All teams mess with the weight and air pressure of footballs, but in this case the Patriots are accused of deflating balls far below what the NFL allows.
When did the deflation occur?
Here’s an alleged timeline of the ball inspection (sports!), per ESPN:
League sources have confirmed that the footballs were properly inspected and approved by referee Walt Anderson 2 hours and 15 minutes before kickoff, before they were returned to each team.
ESPN Sports Radio 810 in Kansas City reported that the Patriots’ footballs were tested at the half, reinflated at that time when they were found to be low, then put back in play for the second half, and then tested again after the game. All of the balls the Colts used met standards, according to the report.
If the balls were in fact inspected two hours before the game and then again at halftime, the Patriots would have had to go out of their way to circumvent the rules.
How did they get caught?
Colts linebacker D’Qwell Jackson reportedly told his coaches that a ball felt too soft after intercepting Brady in the second quarter of Sunday’s game. He handed the ball to the Colts’ equipment manager, and it was eventually brought to the attention of the league.
During that game, Colts safety Mike Adams twice intercepted Tom Brady and gave the balls to the Colts’ equipment manager to save — and both times there were concerns about the balls feeling underinflated, sources told Schefter.
What will happen to the Patriots?
This has yet to be decided, but illegally manipulating balls almost certainly isn’t a severe enough crime to overturn the result of the game or bar the Patriots from the Super Bowl. If the NFL decides the Patriots are guilty of tampering with the balls, the team will likely be fined and perhaps stripped of draft picks, which is what happened in their last cheating scandal.
What makes this a real question is that the NFL has a weird relationship to its rules, both for on- and off-the-field behavior. Recent punishments handed out by the NFL have tended to be all over the place. Most famously, of course, Baltimore Ravens running back Ray Rice was initially suspended for only two games after punching out his wife at a casino. On the other end of the spectrum, multiple New Orleans Saints coaches were suspended for an entire season after it was discovered that they were paying players for big hits, some of which were allegedly intended to injure other players.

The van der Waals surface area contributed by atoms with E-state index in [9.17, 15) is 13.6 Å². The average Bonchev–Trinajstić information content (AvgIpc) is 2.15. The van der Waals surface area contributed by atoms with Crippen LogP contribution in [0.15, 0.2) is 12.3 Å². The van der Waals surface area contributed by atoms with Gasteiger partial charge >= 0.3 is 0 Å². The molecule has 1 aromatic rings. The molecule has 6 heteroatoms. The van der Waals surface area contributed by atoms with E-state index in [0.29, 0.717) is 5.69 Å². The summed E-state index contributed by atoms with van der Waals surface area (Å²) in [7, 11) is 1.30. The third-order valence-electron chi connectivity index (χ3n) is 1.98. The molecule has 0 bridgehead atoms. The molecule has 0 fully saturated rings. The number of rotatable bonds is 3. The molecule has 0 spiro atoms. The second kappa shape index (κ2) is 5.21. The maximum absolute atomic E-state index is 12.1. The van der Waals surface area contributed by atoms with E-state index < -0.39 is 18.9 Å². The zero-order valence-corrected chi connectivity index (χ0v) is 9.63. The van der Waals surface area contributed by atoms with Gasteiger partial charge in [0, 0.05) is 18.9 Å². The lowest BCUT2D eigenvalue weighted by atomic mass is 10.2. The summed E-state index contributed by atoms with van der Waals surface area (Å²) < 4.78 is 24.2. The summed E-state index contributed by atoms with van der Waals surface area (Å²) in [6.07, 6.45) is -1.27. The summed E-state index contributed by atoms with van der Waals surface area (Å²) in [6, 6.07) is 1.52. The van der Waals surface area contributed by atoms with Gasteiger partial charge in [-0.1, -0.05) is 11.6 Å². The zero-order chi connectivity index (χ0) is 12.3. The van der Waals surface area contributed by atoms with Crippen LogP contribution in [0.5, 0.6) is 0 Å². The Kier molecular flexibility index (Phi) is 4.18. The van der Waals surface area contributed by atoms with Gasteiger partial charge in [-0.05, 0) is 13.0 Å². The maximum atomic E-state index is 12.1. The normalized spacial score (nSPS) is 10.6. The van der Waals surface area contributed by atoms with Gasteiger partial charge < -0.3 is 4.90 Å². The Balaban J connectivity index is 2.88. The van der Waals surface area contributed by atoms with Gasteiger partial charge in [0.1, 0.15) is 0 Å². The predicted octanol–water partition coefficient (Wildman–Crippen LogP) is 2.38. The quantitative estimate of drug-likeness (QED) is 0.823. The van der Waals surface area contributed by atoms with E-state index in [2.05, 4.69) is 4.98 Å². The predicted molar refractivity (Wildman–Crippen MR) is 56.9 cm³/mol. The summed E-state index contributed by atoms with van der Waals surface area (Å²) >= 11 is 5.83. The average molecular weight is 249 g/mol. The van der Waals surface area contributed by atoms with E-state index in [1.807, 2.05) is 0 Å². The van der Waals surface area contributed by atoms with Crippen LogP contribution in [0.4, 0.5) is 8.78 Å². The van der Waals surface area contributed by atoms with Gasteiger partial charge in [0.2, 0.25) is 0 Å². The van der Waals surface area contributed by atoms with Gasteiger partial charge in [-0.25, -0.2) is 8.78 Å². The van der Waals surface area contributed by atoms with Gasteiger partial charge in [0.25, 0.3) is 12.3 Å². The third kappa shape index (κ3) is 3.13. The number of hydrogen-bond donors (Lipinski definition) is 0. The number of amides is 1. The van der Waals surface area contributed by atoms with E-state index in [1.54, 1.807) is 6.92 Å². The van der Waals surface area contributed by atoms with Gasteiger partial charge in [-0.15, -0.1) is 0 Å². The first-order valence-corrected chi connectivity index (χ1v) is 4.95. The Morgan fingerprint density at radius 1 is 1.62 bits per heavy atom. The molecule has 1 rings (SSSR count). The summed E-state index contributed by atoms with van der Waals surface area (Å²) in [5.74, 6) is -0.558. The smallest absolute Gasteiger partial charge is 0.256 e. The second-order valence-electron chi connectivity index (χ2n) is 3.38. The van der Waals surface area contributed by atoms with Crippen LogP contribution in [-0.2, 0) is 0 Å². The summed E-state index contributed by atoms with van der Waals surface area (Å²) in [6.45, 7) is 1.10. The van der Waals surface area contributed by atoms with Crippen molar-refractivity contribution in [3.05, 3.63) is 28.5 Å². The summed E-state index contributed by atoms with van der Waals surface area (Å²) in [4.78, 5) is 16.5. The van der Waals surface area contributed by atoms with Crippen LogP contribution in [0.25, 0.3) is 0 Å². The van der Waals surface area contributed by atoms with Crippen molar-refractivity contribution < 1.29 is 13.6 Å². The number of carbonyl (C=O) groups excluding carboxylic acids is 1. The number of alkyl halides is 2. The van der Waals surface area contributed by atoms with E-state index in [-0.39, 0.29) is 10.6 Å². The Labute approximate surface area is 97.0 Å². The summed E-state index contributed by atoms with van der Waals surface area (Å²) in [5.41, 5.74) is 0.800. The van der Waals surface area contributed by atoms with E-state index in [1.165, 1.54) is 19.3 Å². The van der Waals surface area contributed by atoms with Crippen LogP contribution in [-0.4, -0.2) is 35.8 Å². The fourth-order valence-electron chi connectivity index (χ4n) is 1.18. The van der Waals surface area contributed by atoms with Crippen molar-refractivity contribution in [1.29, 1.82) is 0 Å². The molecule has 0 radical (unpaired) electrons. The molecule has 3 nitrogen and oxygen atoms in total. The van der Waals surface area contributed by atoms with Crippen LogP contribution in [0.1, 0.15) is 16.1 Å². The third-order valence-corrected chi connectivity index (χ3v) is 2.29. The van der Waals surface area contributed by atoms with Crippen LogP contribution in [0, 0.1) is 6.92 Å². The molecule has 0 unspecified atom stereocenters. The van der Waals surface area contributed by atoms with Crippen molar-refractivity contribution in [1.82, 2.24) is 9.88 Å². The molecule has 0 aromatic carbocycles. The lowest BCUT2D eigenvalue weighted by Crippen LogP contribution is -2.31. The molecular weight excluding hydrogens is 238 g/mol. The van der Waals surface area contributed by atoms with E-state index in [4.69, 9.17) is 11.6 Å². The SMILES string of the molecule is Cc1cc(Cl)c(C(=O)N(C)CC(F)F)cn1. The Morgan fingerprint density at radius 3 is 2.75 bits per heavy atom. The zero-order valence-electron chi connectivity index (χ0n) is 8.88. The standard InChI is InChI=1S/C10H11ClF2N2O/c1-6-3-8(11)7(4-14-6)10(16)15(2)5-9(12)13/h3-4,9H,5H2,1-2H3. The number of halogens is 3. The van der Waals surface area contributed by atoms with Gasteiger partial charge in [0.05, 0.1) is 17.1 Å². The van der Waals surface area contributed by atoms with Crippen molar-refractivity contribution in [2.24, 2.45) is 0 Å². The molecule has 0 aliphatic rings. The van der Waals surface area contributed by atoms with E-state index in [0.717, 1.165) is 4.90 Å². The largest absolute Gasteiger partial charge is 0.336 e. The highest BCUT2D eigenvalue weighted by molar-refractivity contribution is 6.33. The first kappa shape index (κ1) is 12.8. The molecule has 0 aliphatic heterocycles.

Obviously people are losing their minds over this, right?
Yes! It’s glorious. Some people want Patriots coach Bill Belichick to be fired. Or to be banned from the Super Bowl. Others want the entire team banned from the Super Bowl. Deadspin has the rundown of insane Deflategate sports columns.
Are there any good conspiracy theories?
Thank god, yes. Here is NFL commissioner Roger Goodell with close friend and Patriots owner Robert Kraft the night before the Patriots and their deflated balls thrashed the Colts.
As Roger Goodell evaluates DEFLATEGATE, let's remember he was at Robert Kraft's home night before AFC title game. pic.twitter.com/VFWc3P1PAB
— Jimmy Traina (@JimmyTraina) January 21, 2015
Regardless of the punishment handed down by the NFL, plenty of fans will accuse the league of going light on a franchise that has been caught cheating twice in seven years—and, as Deadspin’s Barry Petchesky notes, the ensuing circus is going to be a hell of a lot of fun.
Nothing can happen easily around here, because the NFL is a control-freak league uniquely unsuited to the practical exercise of that control. And we, the unaffiliated fans and unabashed scandal-groupies, are all better off for it.
UPDATE 5/6: According to a just-released report from the NFL, it’s “more probable than not” that Patriots personnel tried to break the rules. The report also found that Tom Brady was likely of the ball-deflating.